Now that The Book of Mormon is Broadway’s second-biggest box-office hit of the year and two revivals of Christian-themed musicals — Godspell and Jesus Christ Superstar — are making their way back to the stage this year, we think it’s fair to say that the theater has seen the way of the Lord. Has someone been putting sacrament in the water? Or have playwrights just gotten in touch with their devout — and devoutly satirical — sides? Either way, we’re more interested in how the current slate of God-oriented programming plays measures up to holy productions past, so we’ve ranked seven of them from burn-in-hell blasphemy to virginal virtue after the jump.
7. The Book of Mormon
A collaboration between the creators of South Park and Avenue Q, The Book of Mormon takes the cake as the most sacrilegious item on this list. Missionaries Elder Price and Elder Cunningham are sent from Salt Lake City to Uganda to work their magic, but, met by a warlord-ruled village, rampant STIs, and more problems than watching The Lion King prepared them for, they are in for a combination of cursing and holy names that’s blasphemous even to an audience of atheists. It’s okay, though; Mormons seem to love it.
6. Jesus Christ Superstar
Andrew Lloyd Weber’s ‘70s rock-opera tells the crucifixion story from the perspective of underdog Judas Iscariot. In Weber’s passion of the Christ, Jesus spirals out of control, keeping company with a prostitute and prioritizing himself over the poor. Straddling the blasphemy line, Jesus, in this production, is exposed as a somewhat selfish sell-out endangering his own followers and the Jewish people. The show’s not exactly a rebuke of Jesus the character, either — just an alternative, cynical take on ur-Christianity.
5. Altar Boyz
Picture the Backstreet Boys handing out communion wafers and you’ve got yourself the Christian boy band Altar Boyz, who aim to diminish the suffering of souls in the show’s audience. Staged as a concert of the band that unravels in real time, the dreamy teens — Matthew, Mark, Luke, Juan, and… Abraham — sing and dance to tongue-in-cheek proselytizing hits like “Church Rulez” and lyrics like “girl, you make me want to wait.” There’s no question the show is more Saved! than morning mass, but its lighthearted tone can win over even the most Jesus-fearing hearts.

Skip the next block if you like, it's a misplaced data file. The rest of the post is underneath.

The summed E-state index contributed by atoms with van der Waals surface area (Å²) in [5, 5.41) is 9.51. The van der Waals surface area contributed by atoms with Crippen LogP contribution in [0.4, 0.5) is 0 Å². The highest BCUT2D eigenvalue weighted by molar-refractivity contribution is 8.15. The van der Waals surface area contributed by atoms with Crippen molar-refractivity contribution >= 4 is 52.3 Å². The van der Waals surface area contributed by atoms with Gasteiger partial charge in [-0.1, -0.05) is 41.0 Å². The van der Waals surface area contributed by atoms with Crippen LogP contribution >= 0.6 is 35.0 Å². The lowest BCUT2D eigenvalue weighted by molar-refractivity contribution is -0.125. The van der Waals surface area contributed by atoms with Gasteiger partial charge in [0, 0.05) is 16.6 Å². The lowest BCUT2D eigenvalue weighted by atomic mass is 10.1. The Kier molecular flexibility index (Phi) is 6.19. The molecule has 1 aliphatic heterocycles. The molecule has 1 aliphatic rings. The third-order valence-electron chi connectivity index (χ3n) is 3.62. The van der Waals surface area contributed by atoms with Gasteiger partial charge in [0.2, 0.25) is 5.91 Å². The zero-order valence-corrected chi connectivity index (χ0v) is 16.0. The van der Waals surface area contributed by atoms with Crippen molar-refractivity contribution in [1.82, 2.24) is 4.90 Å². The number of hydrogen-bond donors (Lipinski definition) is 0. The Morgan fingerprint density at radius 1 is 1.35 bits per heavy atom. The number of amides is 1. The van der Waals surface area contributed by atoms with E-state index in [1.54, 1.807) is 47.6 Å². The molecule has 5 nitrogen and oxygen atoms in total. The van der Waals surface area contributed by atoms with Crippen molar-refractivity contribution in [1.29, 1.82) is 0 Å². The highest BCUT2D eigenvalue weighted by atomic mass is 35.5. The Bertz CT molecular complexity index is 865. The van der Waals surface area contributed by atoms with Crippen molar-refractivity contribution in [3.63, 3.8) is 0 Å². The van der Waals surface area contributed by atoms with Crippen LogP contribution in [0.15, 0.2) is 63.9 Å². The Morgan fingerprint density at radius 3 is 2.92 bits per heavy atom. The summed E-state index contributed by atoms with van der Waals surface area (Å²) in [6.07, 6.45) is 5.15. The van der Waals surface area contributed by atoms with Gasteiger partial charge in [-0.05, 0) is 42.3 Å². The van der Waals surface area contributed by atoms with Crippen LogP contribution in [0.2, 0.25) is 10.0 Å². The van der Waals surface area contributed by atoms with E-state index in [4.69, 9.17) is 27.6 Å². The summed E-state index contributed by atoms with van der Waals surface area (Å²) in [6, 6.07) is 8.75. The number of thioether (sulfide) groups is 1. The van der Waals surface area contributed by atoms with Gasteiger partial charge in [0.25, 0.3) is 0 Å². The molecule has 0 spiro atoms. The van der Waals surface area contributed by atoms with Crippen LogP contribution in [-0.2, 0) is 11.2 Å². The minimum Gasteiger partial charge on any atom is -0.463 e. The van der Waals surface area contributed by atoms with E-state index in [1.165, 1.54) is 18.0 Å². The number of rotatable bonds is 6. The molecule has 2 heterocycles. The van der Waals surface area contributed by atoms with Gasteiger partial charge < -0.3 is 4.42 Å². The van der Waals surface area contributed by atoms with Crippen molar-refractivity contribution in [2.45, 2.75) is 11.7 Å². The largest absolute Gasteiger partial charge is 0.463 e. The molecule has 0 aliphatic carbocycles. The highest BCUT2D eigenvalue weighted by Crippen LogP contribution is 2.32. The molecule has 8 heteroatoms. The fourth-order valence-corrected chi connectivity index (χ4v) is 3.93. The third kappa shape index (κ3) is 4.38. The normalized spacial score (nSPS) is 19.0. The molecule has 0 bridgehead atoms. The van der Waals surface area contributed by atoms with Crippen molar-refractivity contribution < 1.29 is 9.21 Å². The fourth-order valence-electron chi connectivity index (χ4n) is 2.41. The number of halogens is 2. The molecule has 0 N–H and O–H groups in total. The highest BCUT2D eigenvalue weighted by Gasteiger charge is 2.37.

4. My Mother’s Italian, My Father’s Jewish, and I’m in Therapy!
More about Jewish culture than religion, My Mother’s Italian, My Father’s Jewish, and I’m in Therapy! reduces the Jewish way of life to unsophisticated Seinfeld humor that revolves around the pun and the bathroom. Not heretical per se, it paints a pretty bleak view of family life if you’ve got any Jewish — or Italian — heritage.
3. Samson and Delilah
Camille Saint-Saëns’ 19th-century opera tells the love-hate story of Samson, the Hercules-like Israelite, and Delilah, his seductress and sneaky mortal enemy. Saint-Saëns portrays Delilah as an evil whore and Samson as a pathetic pushover, but then again, so does the Bible.
A retelling of the Bible story from St. Matthew’s point of view, Godspell relocates the story of Jesus and his apostles to Manhattan in the ‘60s and ‘70s. The clan take on hippie alter egos and dress in psychedelic garb, but other than the wardrobe and set change, the story sticks fairly close to the original. The play is funny, but not overly sarcastic, and definitely a believer-pleaser.
1. Fiddler on the Roof
The classic Jewish musical depicts a changing Tsarist Russia in 1905. If anything, the play touches poignantly on many truisms of Jewish family life, both endearing and embarrassing, and delivers honest, bittersweet commentary on abandoning religious tradition in favor of a more progressive lifestyle.